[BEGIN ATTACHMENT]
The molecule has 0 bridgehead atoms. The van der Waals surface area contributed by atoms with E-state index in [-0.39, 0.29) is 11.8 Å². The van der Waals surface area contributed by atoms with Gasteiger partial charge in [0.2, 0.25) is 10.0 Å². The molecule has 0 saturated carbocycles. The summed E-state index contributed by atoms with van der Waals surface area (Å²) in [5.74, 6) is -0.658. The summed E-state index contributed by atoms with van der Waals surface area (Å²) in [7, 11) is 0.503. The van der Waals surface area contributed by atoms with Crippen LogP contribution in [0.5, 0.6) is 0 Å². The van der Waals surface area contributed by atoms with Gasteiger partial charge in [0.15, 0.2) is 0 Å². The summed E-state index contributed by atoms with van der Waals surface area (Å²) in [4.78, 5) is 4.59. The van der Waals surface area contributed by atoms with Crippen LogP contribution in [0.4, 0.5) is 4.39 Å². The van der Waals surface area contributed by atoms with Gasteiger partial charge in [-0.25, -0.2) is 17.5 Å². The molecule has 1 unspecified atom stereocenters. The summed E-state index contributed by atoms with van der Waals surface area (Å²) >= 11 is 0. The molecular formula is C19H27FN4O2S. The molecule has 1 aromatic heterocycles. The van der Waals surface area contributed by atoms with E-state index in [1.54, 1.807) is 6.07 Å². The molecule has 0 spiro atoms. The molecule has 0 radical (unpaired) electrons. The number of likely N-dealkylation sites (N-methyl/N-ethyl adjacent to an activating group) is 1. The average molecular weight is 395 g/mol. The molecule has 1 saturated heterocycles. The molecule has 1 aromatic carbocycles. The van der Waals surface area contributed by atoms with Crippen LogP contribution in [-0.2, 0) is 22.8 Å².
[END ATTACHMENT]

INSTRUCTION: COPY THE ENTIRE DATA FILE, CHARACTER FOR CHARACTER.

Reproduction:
The molecule has 0 bridgehead atoms. The van der Waals surface area contributed by atoms with E-state index in [-0.39, 0.29) is 11.8 Å². The van der Waals surface area contributed by atoms with Gasteiger partial charge in [0.2, 0.25) is 10.0 Å². The molecule has 0 saturated carbocycles. The summed E-state index contributed by atoms with van der Waals surface area (Å²) in [5.74, 6) is -0.658. The summed E-state index contributed by atoms with van der Waals surface area (Å²) in [7, 11) is 0.503. The van der Waals surface area contributed by atoms with Crippen LogP contribution in [0.5, 0.6) is 0 Å². The van der Waals surface area contributed by atoms with Gasteiger partial charge in [0.15, 0.2) is 0 Å². The summed E-state index contributed by atoms with van der Waals surface area (Å²) in [4.78, 5) is 4.59. The van der Waals surface area contributed by atoms with Crippen LogP contribution in [0.4, 0.5) is 4.39 Å². The van der Waals surface area contributed by atoms with Gasteiger partial charge in [-0.25, -0.2) is 17.5 Å². The molecule has 1 unspecified atom stereocenters. The summed E-state index contributed by atoms with van der Waals surface area (Å²) >= 11 is 0. The molecular formula is C19H27FN4O2S. The molecule has 1 aromatic heterocycles. The van der Waals surface area contributed by atoms with E-state index in [1.54, 1.807) is 6.07 Å². The molecule has 0 spiro atoms. The molecule has 0 radical (unpaired) electrons. The number of likely N-dealkylation sites (N-methyl/N-ethyl adjacent to an activating group) is 1. The average molecular weight is 395 g/mol. The molecule has 1 saturated heterocycles. The molecule has 1 aromatic carbocycles. The van der Waals surface area contributed by atoms with Crippen LogP contribution in [-0.2, 0) is 22.8 Å².